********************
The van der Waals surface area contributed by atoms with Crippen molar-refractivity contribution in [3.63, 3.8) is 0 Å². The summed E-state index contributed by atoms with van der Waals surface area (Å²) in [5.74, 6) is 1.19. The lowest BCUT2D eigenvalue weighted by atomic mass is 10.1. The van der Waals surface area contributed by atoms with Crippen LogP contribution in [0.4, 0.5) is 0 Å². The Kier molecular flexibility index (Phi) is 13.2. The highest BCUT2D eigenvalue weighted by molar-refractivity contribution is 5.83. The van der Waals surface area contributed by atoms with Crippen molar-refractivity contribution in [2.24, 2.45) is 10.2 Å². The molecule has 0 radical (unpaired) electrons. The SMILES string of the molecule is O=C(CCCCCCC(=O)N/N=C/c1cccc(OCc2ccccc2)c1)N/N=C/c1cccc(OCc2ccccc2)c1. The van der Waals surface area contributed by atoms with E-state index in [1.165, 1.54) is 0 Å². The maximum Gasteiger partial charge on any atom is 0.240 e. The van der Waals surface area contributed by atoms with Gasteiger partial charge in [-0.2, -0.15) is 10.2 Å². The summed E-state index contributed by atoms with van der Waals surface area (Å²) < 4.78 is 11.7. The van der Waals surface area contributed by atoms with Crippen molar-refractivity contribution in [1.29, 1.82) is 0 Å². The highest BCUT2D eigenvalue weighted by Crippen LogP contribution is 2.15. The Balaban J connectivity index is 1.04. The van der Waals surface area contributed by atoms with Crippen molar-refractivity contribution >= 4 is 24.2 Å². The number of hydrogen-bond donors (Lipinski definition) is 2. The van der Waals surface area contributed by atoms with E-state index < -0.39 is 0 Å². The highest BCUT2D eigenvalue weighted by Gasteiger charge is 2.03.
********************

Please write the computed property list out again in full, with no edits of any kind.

The van der Waals surface area contributed by atoms with Crippen molar-refractivity contribution in [3.63, 3.8) is 0 Å². The summed E-state index contributed by atoms with van der Waals surface area (Å²) in [5.74, 6) is 1.19. The lowest BCUT2D eigenvalue weighted by atomic mass is 10.1. The van der Waals surface area contributed by atoms with Crippen LogP contribution in [0.4, 0.5) is 0 Å². The Kier molecular flexibility index (Phi) is 13.2. The highest BCUT2D eigenvalue weighted by molar-refractivity contribution is 5.83. The van der Waals surface area contributed by atoms with Crippen molar-refractivity contribution in [2.24, 2.45) is 10.2 Å². The molecule has 0 radical (unpaired) electrons. The SMILES string of the molecule is O=C(CCCCCCC(=O)N/N=C/c1cccc(OCc2ccccc2)c1)N/N=C/c1cccc(OCc2ccccc2)c1. The van der Waals surface area contributed by atoms with E-state index in [1.165, 1.54) is 0 Å². The maximum Gasteiger partial charge on any atom is 0.240 e. The van der Waals surface area contributed by atoms with Gasteiger partial charge in [-0.2, -0.15) is 10.2 Å². The summed E-state index contributed by atoms with van der Waals surface area (Å²) < 4.78 is 11.7. The van der Waals surface area contributed by atoms with Crippen molar-refractivity contribution in [1.29, 1.82) is 0 Å². The highest BCUT2D eigenvalue weighted by Crippen LogP contribution is 2.15. The Balaban J connectivity index is 1.04. The van der Waals surface area contributed by atoms with Crippen molar-refractivity contribution >= 4 is 24.2 Å². The number of hydrogen-bond donors (Lipinski definition) is 2. The van der Waals surface area contributed by atoms with E-state index < -0.39 is 0 Å². The highest BCUT2D eigenvalue weighted by Gasteiger charge is 2.03.